Incredible Geometric Artwork

John Powers creates geometric installations and sculptures that use simple blocks to form interesting patterns with depth and form. The zoomed in view of these pieces makes them look like more like computer generated images than tangible art. Powers states, “I very much like that my work looks digital, that it reflect my exposure to the technologies around me, but I like also that it is handmade out of base materials.”

His pieces usually employ one specific type of material, most commonly Styrofoam blocks. In some of them, the intricately laid out blocks create images of mazes, prompting the viewer to try and navigate his work. He’s also known to use wooden blocks and mirrors. Powers elaborates, “I love walking into an artist’s studio and finding something that is made of junk or base stuff that moves me.”

John Powers’ Websitevia [Neatorama, Watz Flickr, Sprouting Edge]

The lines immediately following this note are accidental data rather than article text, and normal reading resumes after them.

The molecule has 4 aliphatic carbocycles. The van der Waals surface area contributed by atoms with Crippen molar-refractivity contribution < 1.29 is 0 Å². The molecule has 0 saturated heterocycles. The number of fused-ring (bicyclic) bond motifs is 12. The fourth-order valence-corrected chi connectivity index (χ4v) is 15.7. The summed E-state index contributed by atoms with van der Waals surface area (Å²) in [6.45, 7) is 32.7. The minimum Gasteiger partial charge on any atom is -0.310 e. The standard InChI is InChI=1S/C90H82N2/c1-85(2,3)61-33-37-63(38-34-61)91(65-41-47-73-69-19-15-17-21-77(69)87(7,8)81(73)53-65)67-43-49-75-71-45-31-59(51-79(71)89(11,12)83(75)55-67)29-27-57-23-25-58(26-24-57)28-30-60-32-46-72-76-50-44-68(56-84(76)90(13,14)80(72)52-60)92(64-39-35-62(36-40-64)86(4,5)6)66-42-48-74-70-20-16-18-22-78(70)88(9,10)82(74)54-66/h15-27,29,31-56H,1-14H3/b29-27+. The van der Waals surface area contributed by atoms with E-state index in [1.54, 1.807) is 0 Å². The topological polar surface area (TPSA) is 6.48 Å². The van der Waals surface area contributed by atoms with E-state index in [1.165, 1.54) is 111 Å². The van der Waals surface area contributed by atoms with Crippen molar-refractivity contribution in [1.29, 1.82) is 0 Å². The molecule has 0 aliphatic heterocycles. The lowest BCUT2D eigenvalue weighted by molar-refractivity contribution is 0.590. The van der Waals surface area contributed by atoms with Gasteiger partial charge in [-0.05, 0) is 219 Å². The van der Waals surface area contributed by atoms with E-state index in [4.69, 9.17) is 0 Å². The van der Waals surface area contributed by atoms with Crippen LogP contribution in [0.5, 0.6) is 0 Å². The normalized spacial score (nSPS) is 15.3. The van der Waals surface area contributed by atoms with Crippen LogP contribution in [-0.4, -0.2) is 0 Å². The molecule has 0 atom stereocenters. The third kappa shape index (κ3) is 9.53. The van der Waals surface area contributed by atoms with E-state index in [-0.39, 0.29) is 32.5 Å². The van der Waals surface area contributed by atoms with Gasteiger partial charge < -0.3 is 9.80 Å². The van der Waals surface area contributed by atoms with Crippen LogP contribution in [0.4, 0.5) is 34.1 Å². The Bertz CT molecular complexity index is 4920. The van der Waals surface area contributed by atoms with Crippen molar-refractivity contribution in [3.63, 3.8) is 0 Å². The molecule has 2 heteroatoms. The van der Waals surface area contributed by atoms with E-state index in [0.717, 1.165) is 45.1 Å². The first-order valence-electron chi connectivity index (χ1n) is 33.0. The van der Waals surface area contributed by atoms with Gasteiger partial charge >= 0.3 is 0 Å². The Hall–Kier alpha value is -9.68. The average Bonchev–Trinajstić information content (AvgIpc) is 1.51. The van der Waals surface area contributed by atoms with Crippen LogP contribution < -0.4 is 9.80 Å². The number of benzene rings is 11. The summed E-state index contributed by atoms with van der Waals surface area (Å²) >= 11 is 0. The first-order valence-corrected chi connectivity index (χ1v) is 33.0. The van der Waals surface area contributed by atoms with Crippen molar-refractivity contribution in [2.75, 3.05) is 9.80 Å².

December 4, 2016

Adventure Photographer Swims With Millions of Jellyfish

Ever wonder what it would be like to swim with jellyfish? Travel and adventure photographer Kien Lam fulfilled this fantasy by flying across the globe to Jellyfish Lake in Micronesia. Anyone who has been stung by a jellyfish can attest—it’s not a pleasant experience. But Jellyfish Lake in Palau is filled with millions of jellyfish that have evolved in a way that makes it safe for humans to swim in the same waters.

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December 3, 2016

Adventurous Photographer Treks to Remote Buddhist Village Before It Disappears

If you’re unfamiliar with Larung Gar, it may be because the small, remote town located in a far-flung corner of China has largely stayed out of the tourism spotlight. It is, however, a cultural and historical Tibetan treasure that has been undergoing tremendous changes in the past few decades, particularly in the midst of global controversy between Tibet and China.

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